Most smokers are focused on two specific types of cannabinoids: THC and CBD. I’m sure you’ve heard of both and you might already know the basics about the effects and medicinal health benefits of cannabinoids. Cannabinoids are active chemical compounds that are naturally produced by the cannabis plant. It’s estimated that there are hundreds of cannabinoids, though it’s very difficult to study since most are produced in extremely trace amounts. True cannabinoids start out as cannabinoid acids. These acids are made by the plant to ward off predators since they have insecticidal properties. Cannabinoid acids must be exposed to heat such as baking (edibles) or burning (smoking or vaping) in order to become a cannabinoid. For example, THCA (Δ9-tetrahydrocannabinolic acid) and CBDA (Cannabidiolic acid), two of the most highly occurring acids in cannabis, will drop the “A” and turn into THC and CBD when heated.
After THC and CBD, the next most prominent marijuana cannabinoids are:
Since CBD is so common these days, being found in everything from lotion to your morning coffee, many people wonder if the cannabinoid CBD gets you high. The answer is no. CBD does not produce psychoactive effects making it perfect for working professionals, busy parents, and others who need to remain clear headed throughout the day but benefit from its stress and anxiety reducing effects. THC is the only substance in the cannabis plant that is known to have psychoactive results and is what’s responsible for getting you baked. No cannabinoid acids including THCA, the precursor to THC can get you high. There have been studies looking into the effects of THCV, which may have psychoactive properties at very high doses and none at low doses. However, this cannabinoid is not found in high concentration in commercial cannabis and further research is needed to confirm this.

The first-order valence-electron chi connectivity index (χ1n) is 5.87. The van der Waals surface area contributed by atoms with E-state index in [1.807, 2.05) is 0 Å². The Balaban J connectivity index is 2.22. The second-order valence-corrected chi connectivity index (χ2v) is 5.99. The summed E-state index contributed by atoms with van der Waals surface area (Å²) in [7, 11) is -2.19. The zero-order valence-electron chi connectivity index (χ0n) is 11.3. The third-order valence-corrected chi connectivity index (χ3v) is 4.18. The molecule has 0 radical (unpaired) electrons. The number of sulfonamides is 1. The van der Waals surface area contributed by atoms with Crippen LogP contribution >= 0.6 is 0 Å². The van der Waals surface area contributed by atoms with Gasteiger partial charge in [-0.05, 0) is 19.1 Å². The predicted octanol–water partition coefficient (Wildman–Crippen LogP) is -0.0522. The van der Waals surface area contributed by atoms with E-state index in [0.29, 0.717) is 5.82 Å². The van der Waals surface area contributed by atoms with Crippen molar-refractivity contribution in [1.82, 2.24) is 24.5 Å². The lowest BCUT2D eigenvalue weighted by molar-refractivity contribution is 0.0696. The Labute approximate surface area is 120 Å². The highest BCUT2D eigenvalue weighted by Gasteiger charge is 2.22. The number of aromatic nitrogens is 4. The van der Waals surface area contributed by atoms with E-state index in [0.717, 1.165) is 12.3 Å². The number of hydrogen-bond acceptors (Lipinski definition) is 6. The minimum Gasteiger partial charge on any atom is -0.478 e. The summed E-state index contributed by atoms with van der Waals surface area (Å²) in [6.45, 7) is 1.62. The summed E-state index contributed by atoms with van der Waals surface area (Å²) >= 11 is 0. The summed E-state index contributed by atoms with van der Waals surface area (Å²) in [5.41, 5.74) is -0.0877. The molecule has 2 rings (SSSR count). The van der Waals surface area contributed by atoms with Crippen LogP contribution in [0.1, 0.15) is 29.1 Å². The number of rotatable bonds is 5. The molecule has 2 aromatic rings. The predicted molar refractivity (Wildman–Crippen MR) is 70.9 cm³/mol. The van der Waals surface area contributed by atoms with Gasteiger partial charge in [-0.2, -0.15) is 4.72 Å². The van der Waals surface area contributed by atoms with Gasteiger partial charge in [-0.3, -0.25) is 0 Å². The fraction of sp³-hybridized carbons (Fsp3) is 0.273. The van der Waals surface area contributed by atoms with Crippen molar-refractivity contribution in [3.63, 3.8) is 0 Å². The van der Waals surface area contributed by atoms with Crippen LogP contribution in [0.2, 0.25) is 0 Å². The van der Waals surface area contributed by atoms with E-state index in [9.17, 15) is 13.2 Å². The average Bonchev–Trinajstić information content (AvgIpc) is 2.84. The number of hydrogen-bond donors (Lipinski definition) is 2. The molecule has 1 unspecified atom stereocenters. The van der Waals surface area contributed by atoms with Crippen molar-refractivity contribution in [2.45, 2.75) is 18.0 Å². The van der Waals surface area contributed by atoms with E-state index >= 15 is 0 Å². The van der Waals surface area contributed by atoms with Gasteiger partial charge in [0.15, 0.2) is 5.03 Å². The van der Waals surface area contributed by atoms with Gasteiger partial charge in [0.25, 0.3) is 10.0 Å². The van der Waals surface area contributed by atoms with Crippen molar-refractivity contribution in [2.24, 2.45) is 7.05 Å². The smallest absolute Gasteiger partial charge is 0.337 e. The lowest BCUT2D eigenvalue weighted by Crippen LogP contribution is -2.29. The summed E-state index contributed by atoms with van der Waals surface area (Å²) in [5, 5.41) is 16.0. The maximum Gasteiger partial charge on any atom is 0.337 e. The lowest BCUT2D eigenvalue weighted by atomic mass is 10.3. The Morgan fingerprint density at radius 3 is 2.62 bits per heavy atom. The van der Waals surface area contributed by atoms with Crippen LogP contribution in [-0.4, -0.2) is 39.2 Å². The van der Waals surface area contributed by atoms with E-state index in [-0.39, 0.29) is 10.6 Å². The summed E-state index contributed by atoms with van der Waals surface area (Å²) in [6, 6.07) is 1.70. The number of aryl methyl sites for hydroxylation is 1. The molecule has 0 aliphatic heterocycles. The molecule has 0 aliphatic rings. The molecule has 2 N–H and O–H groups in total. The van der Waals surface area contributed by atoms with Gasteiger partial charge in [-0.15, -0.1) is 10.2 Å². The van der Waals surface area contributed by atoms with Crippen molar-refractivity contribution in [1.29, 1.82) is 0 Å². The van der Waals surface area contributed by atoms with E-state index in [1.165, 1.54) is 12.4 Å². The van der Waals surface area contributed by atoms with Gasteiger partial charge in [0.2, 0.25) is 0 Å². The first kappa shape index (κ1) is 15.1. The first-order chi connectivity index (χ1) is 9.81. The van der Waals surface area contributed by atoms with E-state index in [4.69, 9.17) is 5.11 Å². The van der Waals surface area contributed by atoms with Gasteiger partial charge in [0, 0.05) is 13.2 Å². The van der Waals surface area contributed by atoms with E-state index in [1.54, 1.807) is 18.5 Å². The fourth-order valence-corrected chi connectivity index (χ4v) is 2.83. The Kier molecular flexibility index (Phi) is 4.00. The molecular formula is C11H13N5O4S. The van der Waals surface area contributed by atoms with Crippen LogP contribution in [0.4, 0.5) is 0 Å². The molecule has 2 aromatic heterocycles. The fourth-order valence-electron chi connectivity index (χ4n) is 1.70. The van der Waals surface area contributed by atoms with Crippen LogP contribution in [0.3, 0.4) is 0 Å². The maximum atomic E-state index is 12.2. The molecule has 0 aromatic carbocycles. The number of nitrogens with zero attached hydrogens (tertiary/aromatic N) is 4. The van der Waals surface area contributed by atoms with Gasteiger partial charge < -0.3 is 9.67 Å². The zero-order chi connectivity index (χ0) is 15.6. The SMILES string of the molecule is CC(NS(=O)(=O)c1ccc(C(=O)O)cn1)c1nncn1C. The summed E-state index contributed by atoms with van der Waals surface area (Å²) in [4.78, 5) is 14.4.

The chemical compound produces certain effects when they link with certain cannabinoid receptors within the body’s central nervous system. Two common receptors are those in the brain (CB-1) and in the body (CB-2). Studies have found a few different naturally-occurring substances in the human body that act like cannabinoids, called endocannabinoids. This substance also interacts with cannabinoid receptors. Our body’s endocannabinoid system regulates communication between cells, essentially maintaining internal balance and overall health.
When ingesting cannabis, the final effects will depend on which receptors the cannabinoids connect to. THC for example prefers the CB-1 receptor associated with the brain, while the lesser known CBN cannabinoid often links with the CB-2 receptor. Each cannabis strain has a unique cannabinoid profile, which determines the final therapeutic effects depending on the type and quantity of the chemical compounds. This simple fact is the foundation of marijuana as a medicine since the cannabinoid makeup will determine its effects. The connection between ailments and cannabis are undeniable. So much so that synthetic cannabinoids have been created and used as a prescription drug to treat specific illnesses. Patients have noted improvement to both mental and physical aspects such as stress and anxiety relief, insomnia, inflammation, treatment of epilepsy and depression, and others. People also swear by cannabinoids’ pain relief properties.
The cannabinoid makeup of your cannabis product is key if you’re looking to treat a specific issue. Look deeper into the cannabinoid and terpene profile of the products you choose as both make a difference to the final effects that are felt. A great starting point is asking your local budtender about various strains and their chemical makeup. They will often be very knowledgeable about treatment related to common medical issues. This is especially true for medical marijuana dispensaries. Today, cultivators develop cannabis strains, tinctures, and other products that contain higher levels of specific cannabinoids. Do some research ahead of time to see which cannabinoids are best for your symptoms so you choose the right products.
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